WASHINGTON -- Opening a new military front in the Middle East, President Barack Obama authorized U.S. airstrikes inside Syria for the first time, along with expanded strikes in Iraq, as part of "a steady, relentless effort" to root out Islamic State extremists and their spreading reign of terror.
"We will hunt down terrorists who threaten our country, wherever they are," Obama declared in a prime-time address to the nation from the White House last night. "This is a core principle of my presidency: If you threaten America, you will find no safe haven."
Obama announced that he was ordering 475 more U.S. troops to Iraq to assist that country's besieged security forces, bringing the total number of American forces sent there this summer to more than 1,500.
He also urged Congress anew to authorize a program to train and arm Syrian rebels who are fighting both the Islamic State militants and Syrian President Bashar Assad. While the CIA currently runs a small program to arm the Syrian rebels, the new version would be more robust.
Obama has beefed up partnerships with governments in the Middle East and Western allies, who have been asked to assist in training, intelligence and countering Islamic State's appeal in the Muslim world.
In his televised remarks, Obama described the effort as a "broad coalition to roll back this terrorist threat."
Obama's plans amounted to a striking shift for a president who rose to prominence in part because of his early opposition to the Iraq War. While in office, he has steadfastly sought to wind down American military campaigns in the Middle East and avoid new wars -- particularly in Syria, a country where an intractable civil war has given Islamic State space to thrive.
Years invested, years to go
Administration officials believe that achieving Obama's stated goal "to degrade, and ultimately destroy" the group may take years, leaving it a task for future presidents to complete.
Speaking on the eve of the anniversary of the 9/11 attacks, Obama's plans were also an admission that U.S.-led wars in the 13 years since then have not quelled the terror threat.
Obama insisted he was not returning U.S. combat troops to Iraq. "I want the American people to understand how this effort will be different from the wars in Iraq and Afghanistan. It will not involve American combat troops fighting on foreign soil," he said. Even so, he acknowledged that "any time we take military action, there are risks involved, especially to the servicemen and women who carry out these missions."
The president's announcements follow a summer of deliberation over how to respond to the Islamic State terror rampage through Iraq and Syria. While officials have said they are not aware of a credible threat of a potential attack in the United States, they say the group poses risks to Americans and interests across the Middle East.
Officials are also concerned about the prospect that Westerners, including Americans, who have joined Islamic State could return to their home countries to launch attacks.
The United States began launching limited airstrikes against Islamic State targets in Iraq earlier this summer. But Obama vowed that he would not commit the nation to a deeper military campaign until Iraq formed a new government that allowed greater participation from all sects, a step Iraqi leaders took Tuesday.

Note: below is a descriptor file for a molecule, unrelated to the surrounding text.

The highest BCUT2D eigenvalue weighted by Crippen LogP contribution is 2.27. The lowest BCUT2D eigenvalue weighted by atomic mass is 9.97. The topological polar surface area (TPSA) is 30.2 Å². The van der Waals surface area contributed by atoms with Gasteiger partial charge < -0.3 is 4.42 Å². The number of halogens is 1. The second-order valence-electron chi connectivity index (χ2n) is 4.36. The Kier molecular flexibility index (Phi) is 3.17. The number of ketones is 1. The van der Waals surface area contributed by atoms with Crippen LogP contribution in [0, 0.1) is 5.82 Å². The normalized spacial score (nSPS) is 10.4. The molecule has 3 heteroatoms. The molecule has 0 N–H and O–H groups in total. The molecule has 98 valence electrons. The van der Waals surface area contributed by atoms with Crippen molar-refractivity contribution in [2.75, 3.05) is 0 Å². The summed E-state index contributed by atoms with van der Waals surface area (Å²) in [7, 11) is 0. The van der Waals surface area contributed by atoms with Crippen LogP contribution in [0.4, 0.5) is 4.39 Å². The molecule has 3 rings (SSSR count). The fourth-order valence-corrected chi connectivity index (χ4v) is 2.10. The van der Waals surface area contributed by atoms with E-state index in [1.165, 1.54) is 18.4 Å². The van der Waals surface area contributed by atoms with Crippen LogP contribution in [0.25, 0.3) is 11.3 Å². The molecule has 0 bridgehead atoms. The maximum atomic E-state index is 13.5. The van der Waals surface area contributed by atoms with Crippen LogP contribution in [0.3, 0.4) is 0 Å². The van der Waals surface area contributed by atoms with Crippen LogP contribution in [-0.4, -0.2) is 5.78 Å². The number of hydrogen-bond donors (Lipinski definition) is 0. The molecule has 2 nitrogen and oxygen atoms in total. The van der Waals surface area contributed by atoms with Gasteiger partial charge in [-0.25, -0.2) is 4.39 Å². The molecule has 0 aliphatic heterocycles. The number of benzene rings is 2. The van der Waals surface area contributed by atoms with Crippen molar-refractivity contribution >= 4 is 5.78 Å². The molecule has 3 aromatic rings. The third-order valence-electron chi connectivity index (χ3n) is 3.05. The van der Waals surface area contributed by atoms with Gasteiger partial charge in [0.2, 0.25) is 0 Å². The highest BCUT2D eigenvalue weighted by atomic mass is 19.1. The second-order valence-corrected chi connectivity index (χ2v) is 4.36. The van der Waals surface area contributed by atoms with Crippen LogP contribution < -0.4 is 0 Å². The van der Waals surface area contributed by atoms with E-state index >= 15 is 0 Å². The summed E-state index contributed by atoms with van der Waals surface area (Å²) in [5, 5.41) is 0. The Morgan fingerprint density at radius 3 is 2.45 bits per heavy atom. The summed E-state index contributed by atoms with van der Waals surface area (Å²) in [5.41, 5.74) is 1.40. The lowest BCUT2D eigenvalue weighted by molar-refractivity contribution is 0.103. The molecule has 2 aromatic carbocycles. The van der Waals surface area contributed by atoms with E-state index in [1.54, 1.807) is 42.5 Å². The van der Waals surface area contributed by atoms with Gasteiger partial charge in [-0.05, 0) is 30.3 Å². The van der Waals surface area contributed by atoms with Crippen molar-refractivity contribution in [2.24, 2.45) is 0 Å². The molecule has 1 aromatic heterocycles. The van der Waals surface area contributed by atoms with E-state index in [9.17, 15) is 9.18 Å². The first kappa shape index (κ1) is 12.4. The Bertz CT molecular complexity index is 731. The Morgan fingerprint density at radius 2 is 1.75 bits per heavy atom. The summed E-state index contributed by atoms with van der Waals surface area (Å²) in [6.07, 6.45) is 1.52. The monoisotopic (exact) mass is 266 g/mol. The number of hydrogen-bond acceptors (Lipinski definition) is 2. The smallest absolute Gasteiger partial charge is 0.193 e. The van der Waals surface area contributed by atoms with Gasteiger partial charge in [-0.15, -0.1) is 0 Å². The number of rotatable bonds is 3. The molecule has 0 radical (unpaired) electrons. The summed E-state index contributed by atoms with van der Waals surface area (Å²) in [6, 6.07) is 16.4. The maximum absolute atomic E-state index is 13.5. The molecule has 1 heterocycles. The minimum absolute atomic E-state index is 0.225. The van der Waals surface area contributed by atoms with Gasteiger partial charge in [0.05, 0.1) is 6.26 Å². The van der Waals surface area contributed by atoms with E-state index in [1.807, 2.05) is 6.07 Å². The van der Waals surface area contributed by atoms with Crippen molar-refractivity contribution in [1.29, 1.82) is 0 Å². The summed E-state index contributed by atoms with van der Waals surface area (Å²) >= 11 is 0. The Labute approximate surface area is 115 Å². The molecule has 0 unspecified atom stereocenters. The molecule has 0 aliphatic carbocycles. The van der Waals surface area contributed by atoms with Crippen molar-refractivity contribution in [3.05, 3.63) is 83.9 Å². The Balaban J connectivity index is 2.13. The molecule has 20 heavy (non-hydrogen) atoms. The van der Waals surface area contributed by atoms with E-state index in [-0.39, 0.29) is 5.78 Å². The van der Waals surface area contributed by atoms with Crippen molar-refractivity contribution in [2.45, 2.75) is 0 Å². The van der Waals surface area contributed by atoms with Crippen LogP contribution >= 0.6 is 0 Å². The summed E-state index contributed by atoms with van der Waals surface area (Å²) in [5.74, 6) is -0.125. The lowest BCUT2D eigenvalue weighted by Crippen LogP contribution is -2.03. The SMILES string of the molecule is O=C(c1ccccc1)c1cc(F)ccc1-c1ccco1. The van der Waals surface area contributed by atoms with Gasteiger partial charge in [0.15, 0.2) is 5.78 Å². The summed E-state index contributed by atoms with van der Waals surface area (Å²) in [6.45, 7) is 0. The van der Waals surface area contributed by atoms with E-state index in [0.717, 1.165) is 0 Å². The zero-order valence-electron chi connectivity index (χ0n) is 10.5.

Support for strikes
Officials said Obama plans to proceed with the broader air war in Iraq and Syria without seeking new authorization from Congress.
Instead, he is to act under a use-of-force authorization Congress passed after 9/11 to give President George W. Bush the ability to go after those behind the terror attacks. Obama has previously called for that authorization to be repealed, but he has also used it as support for strikes against terror targets in Yemen and Somalia.
The United States has been pressing allies in Europe, the Middle East and elsewhere to help with efforts to degrade the terror group.
France's foreign minister said yesterday that his country was ready to take part in airstrikes in Iraq if needed. Germany announced that it was sending weapons, ammunition and armored vehicles to Kurdish forces in Iraq, breaking with Berlin's previous reluctance to send weapons into conflicts.
The Treasury Department will also step up efforts to choke off Islamic State's finances. David Cohen, Treasury's undersecretary for terrorism and financial intelligence, wrote in a blog post that the United States would work with other countries to cut off the group's external funding networks and its access to the global financial system.
Key parts of Obama's plan to defeat Islamic State
A "systematic campaign" of airstrikes to support Iraqi forces as they go on the offense, and to hit Islamic State forces in Syria.
Ordering 475 more U.S. military members to Iraq in a noncombat role to aid in training, intelligence and equipment for Iraqi and Kurdish forces, bringing the total to more than 1,500.
Asking Congress for resources to strengthen Syrian opposition forces who have been fighting Islamic State as well as the Bashar Assad government.
Enlisting other nations, including Arab states, for military and other support for the effort.
Stepped-up international counterterrorism efforts to cut off Islamic State funding, improve intelligence and stop the flow of the group's fighters to and from the Middle East.
Humanitarian assistance to innocent civilians displaced by the terrorists.